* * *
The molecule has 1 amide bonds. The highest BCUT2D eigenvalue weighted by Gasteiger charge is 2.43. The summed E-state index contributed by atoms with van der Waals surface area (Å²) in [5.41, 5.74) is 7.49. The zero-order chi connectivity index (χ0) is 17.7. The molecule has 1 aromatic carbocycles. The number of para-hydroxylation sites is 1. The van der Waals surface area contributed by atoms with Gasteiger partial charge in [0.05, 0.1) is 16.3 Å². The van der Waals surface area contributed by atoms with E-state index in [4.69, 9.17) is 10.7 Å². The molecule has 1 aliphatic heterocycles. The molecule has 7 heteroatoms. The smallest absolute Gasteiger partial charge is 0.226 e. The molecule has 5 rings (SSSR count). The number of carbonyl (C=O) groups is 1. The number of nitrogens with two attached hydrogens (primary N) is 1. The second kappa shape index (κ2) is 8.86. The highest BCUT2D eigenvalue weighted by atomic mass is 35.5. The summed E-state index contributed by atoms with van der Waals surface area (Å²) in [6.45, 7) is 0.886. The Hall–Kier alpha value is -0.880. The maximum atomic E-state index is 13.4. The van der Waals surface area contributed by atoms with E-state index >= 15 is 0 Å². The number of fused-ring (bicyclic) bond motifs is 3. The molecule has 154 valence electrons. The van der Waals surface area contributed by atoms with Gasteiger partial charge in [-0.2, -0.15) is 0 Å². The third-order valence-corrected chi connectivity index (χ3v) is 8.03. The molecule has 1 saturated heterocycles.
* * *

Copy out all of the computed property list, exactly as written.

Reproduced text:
The molecule has 1 amide bonds. The highest BCUT2D eigenvalue weighted by Gasteiger charge is 2.43. The summed E-state index contributed by atoms with van der Waals surface area (Å²) in [5.41, 5.74) is 7.49. The zero-order chi connectivity index (χ0) is 17.7. The molecule has 1 aromatic carbocycles. The number of para-hydroxylation sites is 1. The van der Waals surface area contributed by atoms with Gasteiger partial charge in [0.05, 0.1) is 16.3 Å². The van der Waals surface area contributed by atoms with E-state index in [4.69, 9.17) is 10.7 Å². The molecule has 1 aliphatic heterocycles. The molecule has 7 heteroatoms. The smallest absolute Gasteiger partial charge is 0.226 e. The molecule has 5 rings (SSSR count). The number of carbonyl (C=O) groups is 1. The number of nitrogens with two attached hydrogens (primary N) is 1. The second kappa shape index (κ2) is 8.86. The highest BCUT2D eigenvalue weighted by atomic mass is 35.5. The summed E-state index contributed by atoms with van der Waals surface area (Å²) in [6.45, 7) is 0.886. The Hall–Kier alpha value is -0.880. The maximum atomic E-state index is 13.4. The van der Waals surface area contributed by atoms with E-state index >= 15 is 0 Å². The number of fused-ring (bicyclic) bond motifs is 3. The molecule has 154 valence electrons. The van der Waals surface area contributed by atoms with Gasteiger partial charge in [-0.2, -0.15) is 0 Å². The third-order valence-corrected chi connectivity index (χ3v) is 8.03. The molecule has 1 saturated heterocycles.